The Executive and the Cross: Moral Dimensions of the Financial Crisis

"The market" shapes how executives are compensated, but the market is a collective and not an impersonal entity. That is, we are the market and we determine through our choices which companies are rewarded. All human decisions are morally culpable, so the claim that "justice" has no standing in the marketplace is wishful thinking from those who wish to free themselves from the constraints of conscience. And top American executives are still paid 15-20 times more than top executives in Japan and Europe, so we can afford to restrain our executive compensation and still retain premiere talent.

More precisely, the problem is in the character and the culture that such exorbitant compensation produces. Three questions especially concern me.

First, what is the effect of such compensation on the incentives that normally bind together the interests of the executive and his company? If an executive can make $50 million by insuring high-risk piles of paper this year, why should he fear much what happens to the company next year? When lavish pay and golden parachutes assure a life of perpetual indulgence, they shield the executive from the adverse long-term consequences of his or her decisions, and the temptation of instant extreme wealth is not effectively counterbalanced by a sufficiently weighty fear for the enduring health of the firm.

Second, compensation packages that encourage extreme risk-taking and entice with instant mountains of wealth affect the character of the executives. Angelo Mozilo earned hundreds of millions of dollars pushing Countrywide deeper and deeper into subprime mortgages, and in the last years he allegedly misled investors about the toxicity of the loans even as he cashed in $140 million in stock. When executives are so lavishly rewarded for successful risk-taking, how could they not grow arrogant and reckless? If we incentivize financial daredevils instead of wise stewards, then financial daredevils we will have.

Finally, why are Christians not leading the charge to establish sane compensation for executives? What does it say about us as a society that we have accepted a situation where executives can make thousands and fund managers can make ten of thousands of times more than teachers, soldiers, and firemen?

To be sure, there are no easy solutions. Government dictation of pay could well distort the market and depress economic growth. Business leaders themselves would be wise to develop solutions before the government imposes one -- and conservatives can either pretend there is no problem or else come the table to negotiate a solution that is mindful of the needs of businesses in global competition. As Warren Buffett has long argued, the incestuous relationship between CEOs and their compensation committees would be a good place to start.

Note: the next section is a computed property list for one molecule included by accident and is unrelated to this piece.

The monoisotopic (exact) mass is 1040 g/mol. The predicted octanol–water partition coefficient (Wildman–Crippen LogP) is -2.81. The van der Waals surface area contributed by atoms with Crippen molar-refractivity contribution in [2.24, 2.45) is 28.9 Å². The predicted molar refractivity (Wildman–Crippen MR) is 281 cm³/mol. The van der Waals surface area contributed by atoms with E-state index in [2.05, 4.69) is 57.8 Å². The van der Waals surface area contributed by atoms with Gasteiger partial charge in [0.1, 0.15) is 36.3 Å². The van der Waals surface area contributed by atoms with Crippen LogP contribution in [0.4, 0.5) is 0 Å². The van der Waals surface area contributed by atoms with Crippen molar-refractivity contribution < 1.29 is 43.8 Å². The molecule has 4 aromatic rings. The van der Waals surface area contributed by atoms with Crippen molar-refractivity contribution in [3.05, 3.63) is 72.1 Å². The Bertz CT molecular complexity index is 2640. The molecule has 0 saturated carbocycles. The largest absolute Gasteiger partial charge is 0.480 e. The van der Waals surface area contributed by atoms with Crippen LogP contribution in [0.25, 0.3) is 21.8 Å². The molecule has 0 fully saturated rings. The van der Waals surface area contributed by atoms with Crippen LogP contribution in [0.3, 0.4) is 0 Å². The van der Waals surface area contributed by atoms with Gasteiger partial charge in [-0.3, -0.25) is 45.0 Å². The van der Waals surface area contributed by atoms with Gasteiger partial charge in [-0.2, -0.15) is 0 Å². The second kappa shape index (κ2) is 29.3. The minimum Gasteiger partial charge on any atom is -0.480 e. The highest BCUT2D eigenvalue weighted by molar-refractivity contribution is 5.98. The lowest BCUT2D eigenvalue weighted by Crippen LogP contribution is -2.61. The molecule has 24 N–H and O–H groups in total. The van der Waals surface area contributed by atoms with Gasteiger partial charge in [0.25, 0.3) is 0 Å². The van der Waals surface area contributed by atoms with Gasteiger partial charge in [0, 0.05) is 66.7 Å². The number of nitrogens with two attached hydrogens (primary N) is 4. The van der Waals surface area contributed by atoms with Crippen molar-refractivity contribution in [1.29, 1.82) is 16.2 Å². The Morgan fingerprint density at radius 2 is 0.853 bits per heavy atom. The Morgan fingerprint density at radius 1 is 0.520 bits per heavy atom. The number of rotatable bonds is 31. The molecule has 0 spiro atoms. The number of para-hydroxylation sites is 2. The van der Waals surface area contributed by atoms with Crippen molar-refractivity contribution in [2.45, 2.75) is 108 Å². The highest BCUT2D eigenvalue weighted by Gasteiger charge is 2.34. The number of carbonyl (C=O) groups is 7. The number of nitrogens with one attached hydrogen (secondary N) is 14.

Yet Christians should seize the opportunity to witness their faith. As D. Michael Lindsay reports, some evangelical executives have already shown a different way by choosing to live humbly and give the greater portion of their wealth away. Evangelical business leaders should begin a movement to form more reasonable compensation packages and reestablish a culture of wise business stewardship. Some could redirect a portion of their power toward their lowest-paid workers, or to retain those who otherwise would have lost their jobs. These would be examples of true servant leadership, and signs of the counter-cultural values of the cross.

12/1/2009 5:00:00 AM
  • Is Greed Good?
  • Ethics
  • Money
  • Society
  • Christianity
  • Protestantism
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  • Timothy Dalrymple
    About Timothy Dalrymple
    Timothy Dalrymple is the CEO and Chief Creative Officer of Polymath Innovations, a strategic storytelling agency that advances the good with visionary organizations and brands. He leads a unique team of communicators from around North America and across the creative spectrum, serving mission-driven businesses and nonprofits who need a partner to amplify their voice and good works. Once a world-class gymnast whose career ended with a broken neck, Tim channeled his passions for faith and storytelling into his role as VP of Business Development for Patheos, helping to launch and grow the network into the world's largest religion website. He holds a Ph.D. in Religion from Harvard's Graduate School of Arts and Sciences. Tim blogs at Philosophical Fragments.
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